Welwyn gypsy site must go, Eric Pickles rules
PUBLISHED: 16:41 17 April 2013 | UPDATED: 16:41 17 April 2013
A LONG-RUNNING row over a Green Belt ‘gypsy site’ in Welwyn has been settled by Secretary of State Eric Pickles after a planning inquiry.
The site, on land adjacent to 17 The Avenue must close, Mr Pickles has ruled.
An appeal was launched against a ruling by Welwyn Hatfield Council which refused permission for the retention of a ‘gypsy site’ with five residential caravans, five utility blocks with associated parking and hard-standing, on January 11 last year.
The inquiry, heard by Planning Inspector Nicholas Freeman, followed an appeal against the decision, and against two enforcement notices served by the council to remove the caravans from the Green Belt land.
Last year Welwyn Hatfield Council heard the controversial case involved allegations that traveller Larry Rooney had invoked the brutal treatment of Roma gypsies during the Holocaust in a plea to allow the site to remain.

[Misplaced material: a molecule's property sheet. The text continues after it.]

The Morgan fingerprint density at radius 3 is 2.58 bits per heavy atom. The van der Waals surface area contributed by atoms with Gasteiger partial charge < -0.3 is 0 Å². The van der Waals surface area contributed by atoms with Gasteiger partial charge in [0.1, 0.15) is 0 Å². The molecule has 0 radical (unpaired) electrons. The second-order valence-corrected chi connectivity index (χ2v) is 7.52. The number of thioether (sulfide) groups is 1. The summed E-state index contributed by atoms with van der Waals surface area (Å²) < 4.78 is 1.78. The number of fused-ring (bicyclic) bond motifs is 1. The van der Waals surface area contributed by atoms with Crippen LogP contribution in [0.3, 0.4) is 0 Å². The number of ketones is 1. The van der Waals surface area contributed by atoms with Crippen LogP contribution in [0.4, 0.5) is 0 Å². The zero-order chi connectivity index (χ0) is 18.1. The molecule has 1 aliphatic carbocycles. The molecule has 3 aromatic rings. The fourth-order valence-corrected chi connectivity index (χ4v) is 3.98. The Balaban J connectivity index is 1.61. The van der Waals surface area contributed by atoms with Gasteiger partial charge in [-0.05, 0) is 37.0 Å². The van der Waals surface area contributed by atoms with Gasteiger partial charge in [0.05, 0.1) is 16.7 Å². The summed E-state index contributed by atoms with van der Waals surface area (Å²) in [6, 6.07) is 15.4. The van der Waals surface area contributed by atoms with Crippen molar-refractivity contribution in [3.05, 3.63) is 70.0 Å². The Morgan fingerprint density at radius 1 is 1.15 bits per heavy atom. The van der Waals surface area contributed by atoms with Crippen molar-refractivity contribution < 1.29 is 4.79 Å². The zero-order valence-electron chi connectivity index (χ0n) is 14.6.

The council ruled this was used as justification to “flout council planning laws”.
But their protestations cut no ice with the Secretary of State.
In reaching the decision it was noted: “The Secretary of State agrees with the Inspector that the appeal proposals have caused, and would continue to cause, significant harm to the openness of the Green Belt and the purpose of safeguarding the countryside from encroachment, as well as resulting in substantial harm to the Green Belt by reason of inappropriateness.”
It was ruled that “the appeal be dismissed and planning permission refused”.
The decision means that the caravans must now be removed within 12 months.
After the ruling a spokeswoman from Welwyn Hatfield Council said simply: “We are pleased with the decision.”
The outcome was deemed to be final unless a High Court legal challenge is launched.
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